I know that positive thinking does make you feel better. And yes, it might. Sure it will.

But in the long run, it will lead you to feeling more distressed.

In his book, “The Antidote: Happiness For People Who Can’t Stand Positive Thinking”, Oliver Burkeman highlights this.

When you think positively about the future, it results in you being less prepared now, and more worried later.

Worse, it leads to increased symptoms of depression.


I just want to clarify, I am not posing suffering in a romantic way.

I’m just telling to not see the glass half-full when it’s lying shattered on the floor.



Accepting things not as our minds pose them to be but as they actually are is not dumping positivism out of our lives. It’s creeping in realism.

The solution is not to lay hopeless. It’s to not decline pain, suffering and failures. Because, believe it or not, these are the things that actually makes you grow and learn.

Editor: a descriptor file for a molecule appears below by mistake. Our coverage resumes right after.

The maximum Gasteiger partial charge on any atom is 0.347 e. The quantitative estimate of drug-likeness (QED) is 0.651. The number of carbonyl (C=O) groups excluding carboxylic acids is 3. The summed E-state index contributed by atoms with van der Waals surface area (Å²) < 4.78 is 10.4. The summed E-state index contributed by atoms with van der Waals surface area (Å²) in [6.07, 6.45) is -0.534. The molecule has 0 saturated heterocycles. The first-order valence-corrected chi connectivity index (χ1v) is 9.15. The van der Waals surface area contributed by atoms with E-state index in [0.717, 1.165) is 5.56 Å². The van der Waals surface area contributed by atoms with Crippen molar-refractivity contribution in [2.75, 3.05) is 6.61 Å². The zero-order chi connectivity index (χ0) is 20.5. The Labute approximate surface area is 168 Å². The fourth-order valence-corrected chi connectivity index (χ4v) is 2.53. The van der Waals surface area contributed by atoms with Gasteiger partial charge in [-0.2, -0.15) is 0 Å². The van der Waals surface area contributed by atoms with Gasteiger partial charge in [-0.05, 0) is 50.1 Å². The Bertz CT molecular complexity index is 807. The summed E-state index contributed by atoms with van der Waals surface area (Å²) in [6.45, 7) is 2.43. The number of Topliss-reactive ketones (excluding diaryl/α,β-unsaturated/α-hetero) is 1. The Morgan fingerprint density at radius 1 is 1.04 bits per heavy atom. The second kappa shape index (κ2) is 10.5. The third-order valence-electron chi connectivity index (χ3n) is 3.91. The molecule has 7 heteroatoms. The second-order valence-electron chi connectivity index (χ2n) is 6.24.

You need to understand, it’s okay not to be okay. Follow the radical acceptance theory, which tells to accept problems rather than denying them.

There is no sense either, in denying problems. Problems make you flourish and take you out of your comfort zone. They make you grow into a stronger and better person.

Instead of wishing for great rewards, wish for good problems. We all need suffering in our lives.

Think of the worse that could happen and stay prepared for it. If not, you might end up getting disappointed and unsuccessful.


While positivism is a great thing to intricate in one’s life, it’s effects can be counter-intuitive.

Researches have shown that excess of positive perception could lead you to laziness in achieving your goals and a lower self esteem in those with already low boosts of confidence.

Believing things are good as they are makes us resist to making them better.

Positive thinking is amazing. But let’s get real: Positive thinking doesn’t fix problems.

It just makes you ignore them.